Rarely do personal finance websites fall into the ‘quirky’ bracket, but The Motley Fool – now under the stewardship of new editor Ed Bowsher – has been entertaining its readers for more than a decade. Its motto is ‘educate, amuse and enrich’.
The brainchild of Americans Tom and David Gardner, The Motley Fool has been a successful brand since its inception in the early 1990s. It launched in the UK in 1997 and fool.co.uk is now one of the most popular financial websites, with more than 2.5 million members and 500,000 visitors a month. Its articles are used for the Money section of Sky News’s website, and appear on Yahoo! Finance. It has also published a range of books, including three editions of The Motley Fool UK Investment Guide.
While the site was initially focused on investment tips, it has broadened to cover all aspects of personal finance.
From credit to shares
Based in London’s Soho, the UK editorial team comprises six permanent staff and an army of freelancers . They write about a range of subjects, including credit cards, loans, mortgages, savings, insurance and utilities, as well as share-dealing and online brokers.
The Motley Fool champions the consumer over institutions. But despite the site being widely praised for demystifying finance and providing accessible, entertaining and engaging information, PRWeek research suggests that relatively few PROs engage with it productively.
Leone Lewis, associate director in Penrose’s consumer finance team, says: ‘Unless we are campaigning specifically on behalf of the consumer, our press releases may not make as much impact as they would with other outlets.’
Meanwhile, WebIT PR senior account manager Holly Young says: ‘The Motley Fool is a good independent and professional site that would be beneficial for our clients, but we haven’t received much coverage on it yet.’
Bowsher, who was promoted from investment writer to his current role, points out that generic press releases about product launches would be unlikely to make an impact, but adds: ‘We are happy to hear about new products, but they need to be innovative. We don’t just report news stories – we want to provide advice and comment.’
The Motley Fool sends out two email circulars: Inside Money – sent to members three times a week, focusing on personal finance – and The Investor, a bi-weekly look at the stock market. The deadlines for Inside Money are Tuesday, Thursday and Friday morning; and for The Investor are Tuesday and Thursday mornings.
The site also has a subscriber-only (normal membership is free) monthly share-tip sheet called Champion Shares.
There is also a weekly podcast, Money Talk, in which issues such as debt and investment strategies are discussed.
Sonia Redhill, PR manager for the site, advises: ‘We often have expert commentators and industry figures as interview guests. We are always looking for access to key industry figures.’
According to the latest six-monthly Forrester survey, The Motley Fool is the fifth most popular financial site in the UK, which puts it behind thisismoney.com, moneysupermarket.com, confused.com and uSwitch.com – but ahead of Guardian Unlimited Money and FT Your Money.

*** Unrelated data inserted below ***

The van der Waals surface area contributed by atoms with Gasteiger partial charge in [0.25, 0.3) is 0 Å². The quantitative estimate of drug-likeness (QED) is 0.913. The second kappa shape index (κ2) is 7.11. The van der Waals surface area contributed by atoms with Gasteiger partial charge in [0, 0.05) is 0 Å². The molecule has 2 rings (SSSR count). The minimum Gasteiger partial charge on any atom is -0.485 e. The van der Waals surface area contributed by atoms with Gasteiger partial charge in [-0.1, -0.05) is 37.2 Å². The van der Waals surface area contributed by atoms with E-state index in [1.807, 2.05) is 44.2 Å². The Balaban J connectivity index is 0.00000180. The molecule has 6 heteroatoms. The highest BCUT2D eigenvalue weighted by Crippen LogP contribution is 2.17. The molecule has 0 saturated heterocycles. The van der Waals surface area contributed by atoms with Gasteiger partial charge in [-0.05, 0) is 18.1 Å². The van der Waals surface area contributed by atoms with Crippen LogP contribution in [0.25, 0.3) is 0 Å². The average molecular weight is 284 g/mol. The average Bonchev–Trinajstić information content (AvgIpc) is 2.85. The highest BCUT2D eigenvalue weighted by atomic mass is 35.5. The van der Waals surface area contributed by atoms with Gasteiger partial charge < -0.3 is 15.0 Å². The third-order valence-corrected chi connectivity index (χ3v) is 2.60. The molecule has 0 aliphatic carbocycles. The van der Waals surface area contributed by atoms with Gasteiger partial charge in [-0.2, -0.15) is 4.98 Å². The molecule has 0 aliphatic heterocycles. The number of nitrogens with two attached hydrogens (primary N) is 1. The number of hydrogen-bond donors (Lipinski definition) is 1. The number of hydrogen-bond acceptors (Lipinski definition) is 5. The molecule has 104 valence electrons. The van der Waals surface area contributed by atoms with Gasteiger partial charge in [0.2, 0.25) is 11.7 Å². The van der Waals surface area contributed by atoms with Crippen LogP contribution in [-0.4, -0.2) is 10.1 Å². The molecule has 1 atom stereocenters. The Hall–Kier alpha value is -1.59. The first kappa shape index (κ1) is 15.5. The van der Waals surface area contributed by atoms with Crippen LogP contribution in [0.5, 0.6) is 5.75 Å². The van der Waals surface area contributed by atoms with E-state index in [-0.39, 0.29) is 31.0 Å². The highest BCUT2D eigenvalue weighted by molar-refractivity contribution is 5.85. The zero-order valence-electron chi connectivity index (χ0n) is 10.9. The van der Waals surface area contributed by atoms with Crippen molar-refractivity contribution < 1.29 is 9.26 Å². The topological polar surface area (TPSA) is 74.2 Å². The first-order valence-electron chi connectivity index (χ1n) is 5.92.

Bowsher says: ‘I believe there’s no one quite like us, but if you had to twist my arm, thisismoney would be our main competitor for personal finance.’
Andrew Oxlade, editor of thisismoney, responds: ‘There has always been room for the two of us. I wouldn’t say the Fool is expanding rapidly, but it does have a good following.’
Bowsher believes it is the website’s vibrant community of ‘Fools’ that sets it apart from rivals. He says: ‘Our community is the main thing that makes us different. It started out as a way for people to discuss their favourite shares and now deals with a range of subjects.’
The boards certainly host an eclectic mix of discussion topics, ranging from worries about being overinsured to ideas on how to cook ginger root.
Mark Hanson, associate director at Lansons Communications, says: ‘The best lesson for PROs is to use the forum to generate opinions. The Motley Fool’s forums are a great way to read and test people’s attitudes, which is a valuable exercise.’
He adds: ‘The best way to work with websites is to create content that helps both parties. Websites definitely provide more “bang for your buck” than a newspaper or magazine. Not only are the results more measurable, but you know how many people have accessed certain pages and your links.’
So, what do the Fool’s journalists want? Bowsher says: ‘I want ideas that haven’t already been done to death, and access to people with interesting personal finance stories. I’m happy to speak to mortgage lenders if they have a new angle on personal finance.’
As to future plans, he reveals: ‘We are looking at producing more podcasts and expanding our property section. Everything is quite fluid at the moment, so PROs should get in touch. I’m open to new contacts.’
The Motley Fool: how to get in touch
Ed BOWSHER, editor E firstname.lastname@example.org T +44 (0) 20 7297 8141
David KUO, head of personal finance, produces podcasts, appears on BBC Radio London breakfast show E email@example.com
Neil FAULKNER, personal finance writer E firstname.lastname@example.org
Alison HUNT, personal finance writer E email@example.com
Maynard PATON, writer of Champion Shares E firstname.lastname@example.org
Jane MACK, personal finance writer E email@example.com
The best approach is to use the general email address, firstname.lastname@example.org, which all the writers have access to, or email/call the editor directly.